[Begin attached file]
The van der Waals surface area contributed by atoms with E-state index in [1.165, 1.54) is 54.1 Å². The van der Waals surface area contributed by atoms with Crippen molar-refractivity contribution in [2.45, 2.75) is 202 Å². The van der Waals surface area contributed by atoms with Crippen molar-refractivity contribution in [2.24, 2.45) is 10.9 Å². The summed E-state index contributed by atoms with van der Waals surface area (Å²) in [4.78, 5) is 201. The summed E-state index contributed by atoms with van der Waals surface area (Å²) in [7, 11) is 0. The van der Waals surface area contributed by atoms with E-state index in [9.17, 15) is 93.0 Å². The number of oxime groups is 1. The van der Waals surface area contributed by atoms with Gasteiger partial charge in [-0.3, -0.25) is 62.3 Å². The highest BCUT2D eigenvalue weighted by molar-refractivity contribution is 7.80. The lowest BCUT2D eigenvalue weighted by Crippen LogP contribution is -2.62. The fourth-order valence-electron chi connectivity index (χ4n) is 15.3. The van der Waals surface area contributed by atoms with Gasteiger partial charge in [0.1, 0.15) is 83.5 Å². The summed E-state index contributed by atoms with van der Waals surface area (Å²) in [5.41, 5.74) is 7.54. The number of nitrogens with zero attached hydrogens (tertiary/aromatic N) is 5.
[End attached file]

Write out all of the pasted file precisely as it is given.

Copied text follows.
The van der Waals surface area contributed by atoms with E-state index in [1.165, 1.54) is 54.1 Å². The van der Waals surface area contributed by atoms with Crippen molar-refractivity contribution in [2.45, 2.75) is 202 Å². The van der Waals surface area contributed by atoms with Crippen molar-refractivity contribution in [2.24, 2.45) is 10.9 Å². The summed E-state index contributed by atoms with van der Waals surface area (Å²) in [4.78, 5) is 201. The summed E-state index contributed by atoms with van der Waals surface area (Å²) in [7, 11) is 0. The van der Waals surface area contributed by atoms with E-state index in [9.17, 15) is 93.0 Å². The number of oxime groups is 1. The van der Waals surface area contributed by atoms with Gasteiger partial charge in [-0.3, -0.25) is 62.3 Å². The highest BCUT2D eigenvalue weighted by molar-refractivity contribution is 7.80. The lowest BCUT2D eigenvalue weighted by Crippen LogP contribution is -2.62. The fourth-order valence-electron chi connectivity index (χ4n) is 15.3. The van der Waals surface area contributed by atoms with Gasteiger partial charge in [0.1, 0.15) is 83.5 Å². The summed E-state index contributed by atoms with van der Waals surface area (Å²) in [5.41, 5.74) is 7.54. The number of nitrogens with zero attached hydrogens (tertiary/aromatic N) is 5.